Full text: Borrowing and business in Australia

Furthermore, they are quite definitely associated with the 
completion of spasmodic expansion periods. They mark, as it 
were, the pauses between the beats in the growth rhythm of the 
country. And they are just as demonstrably associated with 
some disproportion between the two active agents in production, 
or with some circumstance which interfered with the steady 
and regular co-operation of labour and capital in the work of 
Australian development. The periods marked by the advance to 
self-government from 1820 to 1840, the activity in South Austra- 
lia associated with the Wakefield scheme, the credit inflation 
following the gold discoveries after 1851, the mining boom from 
1860 to 1873, Queensland development after 1866, the Victorian 
‘land boom’ of 1890, the buoyancy due to the high produc- 
tivity of the years following 1906, the expansion of secondary 
industries, especially after 1912, and the post-war boom and 
depression are usually accepted as well-defined business cycles 
in Australia. These periods, too, have been marked by popula- 
tion growth; and the well-marked migration phases connected 
with all of them are regarded as another usual function of the 
business cycle which is common to all countries still in the 
early stages of development. The whole movement, however,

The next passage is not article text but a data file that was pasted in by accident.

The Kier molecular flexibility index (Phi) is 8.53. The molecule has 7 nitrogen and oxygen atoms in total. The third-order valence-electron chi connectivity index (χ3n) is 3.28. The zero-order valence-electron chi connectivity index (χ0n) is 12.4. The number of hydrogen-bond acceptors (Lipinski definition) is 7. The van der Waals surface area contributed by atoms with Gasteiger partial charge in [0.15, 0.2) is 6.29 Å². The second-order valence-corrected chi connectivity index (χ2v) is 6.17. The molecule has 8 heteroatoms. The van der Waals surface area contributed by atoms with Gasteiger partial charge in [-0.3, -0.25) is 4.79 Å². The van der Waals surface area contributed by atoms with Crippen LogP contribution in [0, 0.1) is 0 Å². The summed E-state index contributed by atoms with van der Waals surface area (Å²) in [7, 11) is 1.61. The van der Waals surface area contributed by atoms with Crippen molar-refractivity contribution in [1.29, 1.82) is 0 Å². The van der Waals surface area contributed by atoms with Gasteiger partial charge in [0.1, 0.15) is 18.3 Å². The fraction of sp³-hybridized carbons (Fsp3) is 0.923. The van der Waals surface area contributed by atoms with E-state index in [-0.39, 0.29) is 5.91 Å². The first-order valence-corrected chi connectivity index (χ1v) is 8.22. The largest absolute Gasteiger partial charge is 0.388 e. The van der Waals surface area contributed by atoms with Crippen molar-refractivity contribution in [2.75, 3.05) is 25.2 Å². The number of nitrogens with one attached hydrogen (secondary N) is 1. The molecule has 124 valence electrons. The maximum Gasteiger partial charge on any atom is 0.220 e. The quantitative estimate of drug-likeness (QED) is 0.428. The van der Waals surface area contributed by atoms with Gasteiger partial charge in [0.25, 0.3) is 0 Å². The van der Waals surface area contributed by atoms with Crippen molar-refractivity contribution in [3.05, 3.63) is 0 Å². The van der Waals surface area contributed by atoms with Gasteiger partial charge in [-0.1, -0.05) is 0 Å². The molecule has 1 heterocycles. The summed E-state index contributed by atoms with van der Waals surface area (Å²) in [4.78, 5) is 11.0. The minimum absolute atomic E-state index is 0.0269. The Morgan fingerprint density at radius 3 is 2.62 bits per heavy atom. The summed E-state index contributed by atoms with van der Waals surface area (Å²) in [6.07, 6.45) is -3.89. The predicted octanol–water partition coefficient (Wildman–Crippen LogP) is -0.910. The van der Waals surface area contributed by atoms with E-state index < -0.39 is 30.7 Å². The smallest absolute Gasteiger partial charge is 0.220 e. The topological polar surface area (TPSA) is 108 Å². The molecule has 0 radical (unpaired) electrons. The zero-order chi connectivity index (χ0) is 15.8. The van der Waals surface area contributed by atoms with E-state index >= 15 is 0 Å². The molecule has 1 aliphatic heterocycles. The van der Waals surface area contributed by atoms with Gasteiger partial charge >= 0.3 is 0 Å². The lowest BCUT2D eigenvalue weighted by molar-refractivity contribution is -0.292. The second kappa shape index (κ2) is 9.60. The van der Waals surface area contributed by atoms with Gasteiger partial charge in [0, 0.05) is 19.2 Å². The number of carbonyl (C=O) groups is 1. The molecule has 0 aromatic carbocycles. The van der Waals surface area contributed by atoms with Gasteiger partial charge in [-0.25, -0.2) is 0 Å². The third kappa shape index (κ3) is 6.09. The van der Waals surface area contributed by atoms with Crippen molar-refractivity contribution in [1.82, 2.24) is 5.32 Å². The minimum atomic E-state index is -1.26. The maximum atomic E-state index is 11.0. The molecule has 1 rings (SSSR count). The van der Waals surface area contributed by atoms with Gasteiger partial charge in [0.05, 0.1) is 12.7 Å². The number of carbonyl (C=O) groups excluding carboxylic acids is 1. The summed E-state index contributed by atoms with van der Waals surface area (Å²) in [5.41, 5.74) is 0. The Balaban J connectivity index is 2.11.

is incapable of interpretation in terms of the modern theory of 
the business cycle; but must be regarded rather as the usual 
accompaniment of growth—the systole and diastole of our 
economic pulse. Leaving out of the calculation for the moment 
the effect of good and bad seasons, the further the investigation 
is pursued the stronger does the conviction become that these 
phenomena are correlated results of one great dominant cause 
that has always in Australian history played the leading part 
in preparing the ground for the crop of financial and industrial 
The first fact that demands consideration in such an investiga- 
tion is the overwhelming importance of overseas trade to 
Australia. This importance is explained by the geographical 
situation of the continent, by the specialized nature of its 
production, by the characteristics of its population, by its 
political organization and especially by the nexus with Great 
Britain, and, lastly, by the character of the economic structure 
developed in the community. Even with a considerable variety 
of soil and climate, and assuming a certain measure of success 

Note to user

Dear user,

In response to current developments in the web technology used by the Goobi viewer, the software no longer supports your browser.

Please use one of the following browsers to display this page correctly.

Thank you.